You can hardly travel all the way to Romania and not go to the home of Dracula—or at least, the former stomping grounds of Vlad “the Impaler” Tepes, who is widely thought to be the inspiration for the Bram Stoker classic.
And you can hardly drive north of Brașov without seeing the signs—quite literally, I might add—that you’re very nearby to the iconic castle.
SVV and I had been to Dracula’s stomping grounds once before, on our first road trip to Romania when the castle was dusted with a new coat of snow, and we couldn’t wait to see what it looked like under the summer sun. We were staying right in the heart of Brașov, and from there, there are two ways to take that reach Bran Castle in roughly the same amount of time, both of which take 45 minutes, not including extra stops.
Personally, I prefer the scenic route through Poiana Brașov, where you can also hit up Râșnov Citadel if you have the time, though you do climb up in altitude before going back down again. (I warn you in case you, too, are adverse to heights like my mother, who nearly slugged me for forcing her on that winding, but safe road!)
The farmland surrounding the castle is beautiful, and on a sunny day, you’ll want to pull over to take photos at random, so budget that into your timeframe, as well.
When we finally arrived, we paid $5 to park in a lot in the town center and started making the climb up to the entrance to the castle.
To reach the entrance, you must first walk through a large, crowded market of shopkeepers peddling items from China. I remember loving this market 11 years ago, but this time around, it was the exact same, cheap crap from booth to booth. That said, the hot dogs were still delicious!
Admission to Bran Castle is around $8, though if you’re over the age of 65, don’t forget to ask for your senior discount as it will work in most places around Europe.
We quickly came to find that perhaps we were a bit spoiled on our first visit to the castle in mid-December, as we had the place to ourselves. This time, we weren’t so lucky. Throngs of people packed the tight spaces, and I often had to wait a few minutes for tourists to get out of the frame whenever I wanted to take a picture.
The castle is a national monument in landmark—I’d venture to say Romania’s most well-known landmark globally—and was built in the 13th century.
In the early 1900’s, it became a royal residence and favorite home of Queen Marie.
I got a bit claustrophobic in spots, especially when climbing the narrow staircase that once served as a secret passage between the first and third floors, but the nice thing about Bran is it’s well-ventilated and there’s always a window or balcony from which to steal a breath of fresh air.
The castle was pretty much exactly as I remembered it, give or take an extra 300 bodies, but also much larger than I recall.
It took us a solid hour to get through the entire structure, and that was at a decent pace, not much dawdling.
On the way back to Brașov, we drove via Poiana Brașov once more. But not before we ran into a bit of a detour on the main road.
You haven’t really been to Romania until you’ve been herded by a cow-pede!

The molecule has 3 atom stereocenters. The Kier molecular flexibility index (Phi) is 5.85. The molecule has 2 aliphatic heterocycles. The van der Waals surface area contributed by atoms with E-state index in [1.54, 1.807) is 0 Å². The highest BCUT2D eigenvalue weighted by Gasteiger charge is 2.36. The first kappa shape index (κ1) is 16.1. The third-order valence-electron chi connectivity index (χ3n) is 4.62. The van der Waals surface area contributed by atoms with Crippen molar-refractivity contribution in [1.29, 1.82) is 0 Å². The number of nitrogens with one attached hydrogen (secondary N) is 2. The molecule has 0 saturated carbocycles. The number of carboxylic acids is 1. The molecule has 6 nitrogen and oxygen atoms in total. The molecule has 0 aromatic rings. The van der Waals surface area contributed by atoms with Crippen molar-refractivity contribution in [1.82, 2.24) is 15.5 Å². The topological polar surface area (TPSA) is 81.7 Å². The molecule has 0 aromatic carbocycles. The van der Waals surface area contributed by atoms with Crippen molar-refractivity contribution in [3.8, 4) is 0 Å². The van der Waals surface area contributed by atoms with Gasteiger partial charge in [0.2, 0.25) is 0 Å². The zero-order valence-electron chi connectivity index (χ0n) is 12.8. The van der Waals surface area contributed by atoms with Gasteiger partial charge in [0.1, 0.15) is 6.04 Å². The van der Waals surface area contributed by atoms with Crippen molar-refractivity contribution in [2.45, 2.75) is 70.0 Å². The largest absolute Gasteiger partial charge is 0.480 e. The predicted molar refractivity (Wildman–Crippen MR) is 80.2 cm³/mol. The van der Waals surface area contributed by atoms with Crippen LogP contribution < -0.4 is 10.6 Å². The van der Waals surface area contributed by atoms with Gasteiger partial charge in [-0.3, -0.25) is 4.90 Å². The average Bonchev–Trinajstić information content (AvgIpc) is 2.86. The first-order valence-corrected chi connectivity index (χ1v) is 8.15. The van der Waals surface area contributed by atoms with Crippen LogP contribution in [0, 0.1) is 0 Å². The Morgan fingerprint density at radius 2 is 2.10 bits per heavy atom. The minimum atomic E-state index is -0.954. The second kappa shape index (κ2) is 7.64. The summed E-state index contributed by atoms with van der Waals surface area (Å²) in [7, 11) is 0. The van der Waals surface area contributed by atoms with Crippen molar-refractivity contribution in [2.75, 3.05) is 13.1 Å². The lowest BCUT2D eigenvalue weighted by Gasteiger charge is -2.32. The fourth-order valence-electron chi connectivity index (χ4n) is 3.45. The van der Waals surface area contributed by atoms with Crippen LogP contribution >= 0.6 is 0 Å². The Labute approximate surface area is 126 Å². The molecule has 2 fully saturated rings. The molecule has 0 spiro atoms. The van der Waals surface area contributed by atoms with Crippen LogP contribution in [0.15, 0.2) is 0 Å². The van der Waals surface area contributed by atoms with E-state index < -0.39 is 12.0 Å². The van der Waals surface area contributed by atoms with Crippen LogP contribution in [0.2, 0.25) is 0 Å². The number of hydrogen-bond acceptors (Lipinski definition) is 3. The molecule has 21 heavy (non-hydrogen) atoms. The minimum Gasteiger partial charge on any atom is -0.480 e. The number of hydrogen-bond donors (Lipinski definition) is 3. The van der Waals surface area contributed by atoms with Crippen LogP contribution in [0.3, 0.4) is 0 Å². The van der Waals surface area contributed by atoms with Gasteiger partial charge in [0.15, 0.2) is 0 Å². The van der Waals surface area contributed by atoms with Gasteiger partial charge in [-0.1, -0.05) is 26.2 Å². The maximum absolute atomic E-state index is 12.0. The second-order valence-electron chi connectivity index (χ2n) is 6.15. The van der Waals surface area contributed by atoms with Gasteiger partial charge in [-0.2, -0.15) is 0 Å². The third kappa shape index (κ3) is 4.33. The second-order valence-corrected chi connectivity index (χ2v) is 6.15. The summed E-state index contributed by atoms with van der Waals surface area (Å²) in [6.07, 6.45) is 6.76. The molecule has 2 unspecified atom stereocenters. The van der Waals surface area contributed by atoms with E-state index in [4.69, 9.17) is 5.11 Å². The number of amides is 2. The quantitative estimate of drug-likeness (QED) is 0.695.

Once we reached the quaint ski town of Poiana, we had one more stop to make before it was time for a beer; we detoured to Vila Zorile, where we’d stayed for a couple nights all those years ago.
Rather than deal with the rude hostesses of the restaurants in Brașov, we opted to stay atop the mountain for dinner, where people turned out to be must friendlier. Upon our Airbnb host’s recommendation, we went to Coliba Haiducilor for a true Romanian feast that totaled about $12 a person, beer and shots of palinka included.
It was top-notch and the best meal we had in the four days we were in Romania.
On the next day, our final one in Brașov, we had a bit of a tight schedule as we needed to return our rental car to Bucharest before spending the night at an airport hotel in anticipation for an early morning flight out.
On the way, there was one final location SVV and I wanted—make that needed–to visit, and that was Peleș Castle, the Neo-Renaissance castle on the outskirts of Sinai where we’d gotten special treatment so many years ago.
Need a refresher? I give you 11 years ago, when we had the entire place to ourselves:
Yes, that’s us sitting on the furniture in off-limits areas all over the castle. But we were the only ones there, and the women working that day ushered us under the ropes silently and we may have slipped them a twenty as we left, so who were we to say no?
Now, you get 2016, when we had to wait a half an hour just to get into the building.
I think I actually prefer Peleș in the winter when there are fewer people and less rules.
Still, the ornate flamboyance with which this summer castle was built is worth a stop, even if they do charge extra to bring in cameras (and you have to flash your photography pass in each room to prove it, too, so don’t try to take photos on the sly).
Somehow we missed the beer garden we intended to have lunch in on the way out of Peleș—it’s a 15-minute walk down a steep decline to the parking lot, so wear sturdy shoes—and wound up at Bastion instead, which was just mediocre and took us nearly two hours just to get food (on a Wednesday at 2pm when we were the only people in the restaurant—ludicrous!). This put us on an even tighter schedule once we hit the road once more.
Another two hours later, we zoomed into the rental car return at 7:57pm, just three minutes sigh of closing time. We’re nothing if not punctual.
Then, it was a night in the weirdest hotel I’ve ever stayed in, which I’m pretty sure doubled as a porn set, and the family went back to Tennessee while we headed for Germany. Romania was definitely the most challenging part of our three-week trip around Europe, but difficulties aside, I’m glad we gave it another go.